addition to wavelet entropy measures), and Poincare plots.
Feature

HRV

HRN

Systolic CHF

Diastolic CHF

Systolic CHF

Diastolic CHF

0.9727 0.38
1.521 7 1.79
1.698 7 2.16
1.0007 2.00
0.006 7 0.01
1.7317 2.13

0.542
0.313
0.379
0.349
0.349
0.360

0.800 7
0.282 7
0.3347
0.0007
0.0007
0.325 7

0.800 7
0.8917
0.996 7
0.250 7
0.0017
1.0097

1.000
0.214
0.257
0.150
0.150
0.236

Frequency-domain measures based on FFT


FFT_LFHF
9.317 14.79
FFT_VLF
401.617 1135.9
FFT_LF
90.346 7 255.53
FFT_HF
2.026 7 5.73
FFT_NLF
0.7347 0.22
FFT_NHF
0.2667 0.22

115.82 7 224.39
4.337 5.30
19.893 7 36.06
0.1807 0.26
0.598 7 0.41
0.402 7 0.41

0.187
0.468
0.705
0.559
0.424
0.414

9.317 14.79
84.658 7 239.45
19.0457 53.87
0.427 7 1.21
0.734 7 0.22
0.2667 0.22

115.82 7 224.39
1.602 7 1.87
10.363 7 19.72
0.059 7 0.07
0.598 7 0.41
0.402 7 0.41

0.187
0.468
0.705
0.559
0.424
0.414

Frequency-domain measures based on LS


LS_LFHF
2.7157 2.97
LS_VLF
0.229 7 0.19
LS_LF
0.1907 0.12
LS_HF
0.1297 0.08
LS_NLF
0.599 7 0.22
LS_NHF
0.401 7 0.22

0.454 7 0.14
0.220 7 0.19
0.073 7 0.04
0.1737 0.09
0.308 7 0.06
0.692 7 0.06

0.159
0.872
0.075
0.402
0.028
0.028

2.7157
0.229 7
0.1907
0.129 7
0.599 7
0.4017

0.454 7 0.14
0.220 7 0.19
0.0737 0.04
0.1737 0.09
0.308 7 0.06
0.692 7 0.06

0.159
0.872
0.075
0.402
0.028
0.028

Frequency-domain measures based on wavelet entropy


WS_LFHF
1.071 7 0.61
1.8077 1.90
WS_VLF
0.390 7 0.49
1.034 7 0.77
WS_LF
1.031 7 0.87
0.583 7 0.72
WS_HF
0.8477 0.49
0.265 7 0.13
WS_NLF
0.4827 0.14
0.543 7 0.20
WS_NHF
0.5187 0.14
0.457 7 0.20

0.315
0.101
0.366
0.039
0.518
0.507

1.0717 0.61
0.390 7 0.49
1.0317 0.87
0.8477 0.49
0.4827 0.14
0.5187 0.14

1.8077
1.034 7
0.583 7
0.265 7
0.543 7
0.4577

1.90
0.77
0.72
0.13
0.20
0.20

0.315
0.101
0.366
0.039
0.518
0.507

Poincare plot measures


SD1
0.4727
SD2
0.579 7
SD1SD2
1.846 7
RATIO
0.582 7

0.348
0.300
0.405
0.448

0.225 7
0.3067
0.398 7
0.581 7

0.7167
1.006 7
1.503 7
0.740 7

0.85
1.26
2.09
0.08

0.236
0.216
0.226
0.444

Time-domain measures
MEAN
0.874 7
SDNN
0.542 7
RMSSD
0.6827
NN20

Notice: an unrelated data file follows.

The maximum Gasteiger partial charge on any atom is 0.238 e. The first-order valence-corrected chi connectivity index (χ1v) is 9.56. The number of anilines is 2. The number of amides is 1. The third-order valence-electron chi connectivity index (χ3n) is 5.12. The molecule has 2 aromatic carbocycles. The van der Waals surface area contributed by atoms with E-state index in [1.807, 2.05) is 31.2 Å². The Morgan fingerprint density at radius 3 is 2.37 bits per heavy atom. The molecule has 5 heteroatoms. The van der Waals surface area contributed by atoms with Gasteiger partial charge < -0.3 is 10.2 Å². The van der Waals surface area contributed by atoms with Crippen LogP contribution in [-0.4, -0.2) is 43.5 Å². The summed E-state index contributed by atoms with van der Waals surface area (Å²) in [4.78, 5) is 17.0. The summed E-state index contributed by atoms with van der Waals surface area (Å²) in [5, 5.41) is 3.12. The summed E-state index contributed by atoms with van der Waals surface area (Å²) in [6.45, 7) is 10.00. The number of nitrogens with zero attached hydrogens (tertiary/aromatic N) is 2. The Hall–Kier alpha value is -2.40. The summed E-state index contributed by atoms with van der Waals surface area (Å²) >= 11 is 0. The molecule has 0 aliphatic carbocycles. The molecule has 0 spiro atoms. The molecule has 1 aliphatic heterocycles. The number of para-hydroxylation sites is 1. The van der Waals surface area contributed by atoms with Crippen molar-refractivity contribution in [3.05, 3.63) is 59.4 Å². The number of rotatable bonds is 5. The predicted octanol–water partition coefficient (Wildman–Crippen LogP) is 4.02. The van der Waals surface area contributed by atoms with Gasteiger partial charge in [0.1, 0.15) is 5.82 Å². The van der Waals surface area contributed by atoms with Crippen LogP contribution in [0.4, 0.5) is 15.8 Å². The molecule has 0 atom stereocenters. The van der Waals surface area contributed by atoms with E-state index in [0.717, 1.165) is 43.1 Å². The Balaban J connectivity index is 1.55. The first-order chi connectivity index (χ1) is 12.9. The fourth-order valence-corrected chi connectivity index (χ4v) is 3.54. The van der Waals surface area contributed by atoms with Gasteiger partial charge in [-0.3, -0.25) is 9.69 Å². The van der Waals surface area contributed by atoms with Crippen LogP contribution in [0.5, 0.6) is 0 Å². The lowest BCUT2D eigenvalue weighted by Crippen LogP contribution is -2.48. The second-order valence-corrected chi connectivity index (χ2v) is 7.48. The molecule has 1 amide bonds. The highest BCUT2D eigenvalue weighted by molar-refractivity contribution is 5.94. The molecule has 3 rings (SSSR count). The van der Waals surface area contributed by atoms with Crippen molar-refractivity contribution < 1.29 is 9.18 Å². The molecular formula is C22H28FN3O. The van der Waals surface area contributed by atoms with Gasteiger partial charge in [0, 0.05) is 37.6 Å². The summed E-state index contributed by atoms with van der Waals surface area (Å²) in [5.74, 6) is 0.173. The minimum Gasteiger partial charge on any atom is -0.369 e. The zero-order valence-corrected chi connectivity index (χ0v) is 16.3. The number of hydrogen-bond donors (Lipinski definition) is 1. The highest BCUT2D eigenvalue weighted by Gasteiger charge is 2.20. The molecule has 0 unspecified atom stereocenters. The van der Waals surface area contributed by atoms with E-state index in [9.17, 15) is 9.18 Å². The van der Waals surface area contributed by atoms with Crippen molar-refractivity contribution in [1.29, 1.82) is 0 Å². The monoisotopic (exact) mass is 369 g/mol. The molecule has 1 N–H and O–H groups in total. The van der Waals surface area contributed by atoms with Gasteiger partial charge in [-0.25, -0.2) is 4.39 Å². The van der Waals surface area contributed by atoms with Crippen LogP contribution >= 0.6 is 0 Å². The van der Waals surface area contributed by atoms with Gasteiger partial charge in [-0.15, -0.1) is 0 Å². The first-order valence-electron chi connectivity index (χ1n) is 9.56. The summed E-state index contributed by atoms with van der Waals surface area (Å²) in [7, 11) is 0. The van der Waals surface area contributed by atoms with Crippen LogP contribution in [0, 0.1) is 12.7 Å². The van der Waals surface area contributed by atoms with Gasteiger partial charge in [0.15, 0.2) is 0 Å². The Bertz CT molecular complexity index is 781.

0.250 7
PNN20
0.0027
SDSD
0.6787

0.34
1.38
1.73
0.71
0.00
1.85

1.26
1.44
5.16
0.38

1.2247
1.7327
4.859 7
0.7327

1.56
2.34
7.85
0.08

Table 2
Average statistical signicances of both HRV and HRN measures.
HRV

HRN

Time-domain measures
Frequency-domain measures (FFT periodogram)
Frequency-domain measures (LombScargle)
Frequency-domain measures (wavelet entropy)
Nonlinear measures (Poincare plot)

0.3820
0.4595
0.2607
0.3077
0.3753

0.2014
0.4595
0.2607
0.3077
0.2805

Mean values

0.3570

0.301

Feature set

Table 3
Classier results of the nearest neighbor classier, SEN is sensitivity (%), SPE is
specicity (%), and ACC is accuracy (%).

HRV
HRN

Before MINMAX

2.97
0.19
0.12
0.08
0.22
0.22

0.52
0.67
1.06
0.32

0.00
1.02
1.18
0.50
0.00
1.19

Table 4
Classier results of the MLP classier, SEN is sensitivity (%), SPE is specicity (%),
and ACC is accuracy (%).

Method

Feature set

0.00
0.62
0.76
0.00
0.00
0.76

After MINMAX

SEN

SPE

ACC

SEN

SPE

ACC

62.50
68.75

75.00
83.33

67.86
75.00

87.50
87.50

83.33
91.67

85.71
89.29

features using the MLP classier.


4. Conclusion
In this study, the effects of normalization methods of shortterm HRV feature sets are investigated for their discrimination in

HRV
HRN

Before MINMAX

After MINMAX

SEN

SPE

ACC

SEN

SPE

ACC

68.75
75.00

83.33
91.67

75.00
82.14

81.25
93.75

91.67
100.00

85.71
96.43

systolic and diastolic CHF patients. The class discrimination power


of different combinations of 29 distinct short-term HRV measures
are investigated using HRV data obtained from the Faculty of
Medicine in Dokuz Eyll University. In order to achieve the results
quickly, short-term (5-min long) HRV measures are preferred as
offered in the Task Force [9].
If there is a strong correlation among variables, then the accuracy of the classier is getting worse, which is the so-called
curse of dimensionality [35]. After applying the HRN-based data
normalization method, average statistical signicance values are